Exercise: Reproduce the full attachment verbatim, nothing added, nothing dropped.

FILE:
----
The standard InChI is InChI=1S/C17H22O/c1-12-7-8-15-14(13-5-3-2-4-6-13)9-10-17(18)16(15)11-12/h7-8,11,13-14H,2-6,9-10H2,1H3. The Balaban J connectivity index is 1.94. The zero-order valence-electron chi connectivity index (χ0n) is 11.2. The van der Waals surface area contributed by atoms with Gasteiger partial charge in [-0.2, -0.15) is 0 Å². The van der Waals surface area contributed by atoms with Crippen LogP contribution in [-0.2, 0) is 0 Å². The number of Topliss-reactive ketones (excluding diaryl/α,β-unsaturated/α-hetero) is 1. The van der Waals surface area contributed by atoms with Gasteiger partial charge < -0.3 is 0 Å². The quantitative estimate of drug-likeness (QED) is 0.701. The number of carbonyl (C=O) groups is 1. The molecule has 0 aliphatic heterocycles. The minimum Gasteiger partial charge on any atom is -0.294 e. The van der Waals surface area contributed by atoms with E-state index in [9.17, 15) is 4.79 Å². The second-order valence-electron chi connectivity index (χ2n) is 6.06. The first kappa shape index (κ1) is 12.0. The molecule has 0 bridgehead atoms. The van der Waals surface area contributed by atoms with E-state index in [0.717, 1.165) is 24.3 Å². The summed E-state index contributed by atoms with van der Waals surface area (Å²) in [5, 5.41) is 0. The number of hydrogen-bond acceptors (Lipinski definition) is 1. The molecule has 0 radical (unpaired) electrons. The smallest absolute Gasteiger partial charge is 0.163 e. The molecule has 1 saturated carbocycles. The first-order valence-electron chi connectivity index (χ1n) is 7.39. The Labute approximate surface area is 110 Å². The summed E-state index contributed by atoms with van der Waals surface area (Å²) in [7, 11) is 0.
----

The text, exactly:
The standard InChI is InChI=1S/C17H22O/c1-12-7-8-15-14(13-5-3-2-4-6-13)9-10-17(18)16(15)11-12/h7-8,11,13-14H,2-6,9-10H2,1H3. The Balaban J connectivity index is 1.94. The zero-order valence-electron chi connectivity index (χ0n) is 11.2. The van der Waals surface area contributed by atoms with Gasteiger partial charge in [-0.2, -0.15) is 0 Å². The van der Waals surface area contributed by atoms with Crippen LogP contribution in [-0.2, 0) is 0 Å². The number of Topliss-reactive ketones (excluding diaryl/α,β-unsaturated/α-hetero) is 1. The van der Waals surface area contributed by atoms with Gasteiger partial charge < -0.3 is 0 Å². The quantitative estimate of drug-likeness (QED) is 0.701. The number of carbonyl (C=O) groups is 1. The molecule has 0 aliphatic heterocycles. The minimum Gasteiger partial charge on any atom is -0.294 e. The van der Waals surface area contributed by atoms with E-state index in [9.17, 15) is 4.79 Å². The second-order valence-electron chi connectivity index (χ2n) is 6.06. The first kappa shape index (κ1) is 12.0. The molecule has 0 bridgehead atoms. The van der Waals surface area contributed by atoms with E-state index in [0.717, 1.165) is 24.3 Å². The summed E-state index contributed by atoms with van der Waals surface area (Å²) in [5, 5.41) is 0. The number of hydrogen-bond acceptors (Lipinski definition) is 1. The molecule has 0 radical (unpaired) electrons. The smallest absolute Gasteiger partial charge is 0.163 e. The molecule has 1 saturated carbocycles. The first-order valence-electron chi connectivity index (χ1n) is 7.39. The Labute approximate surface area is 110 Å². The summed E-state index contributed by atoms with van der Waals surface area (Å²) in [7, 11) is 0.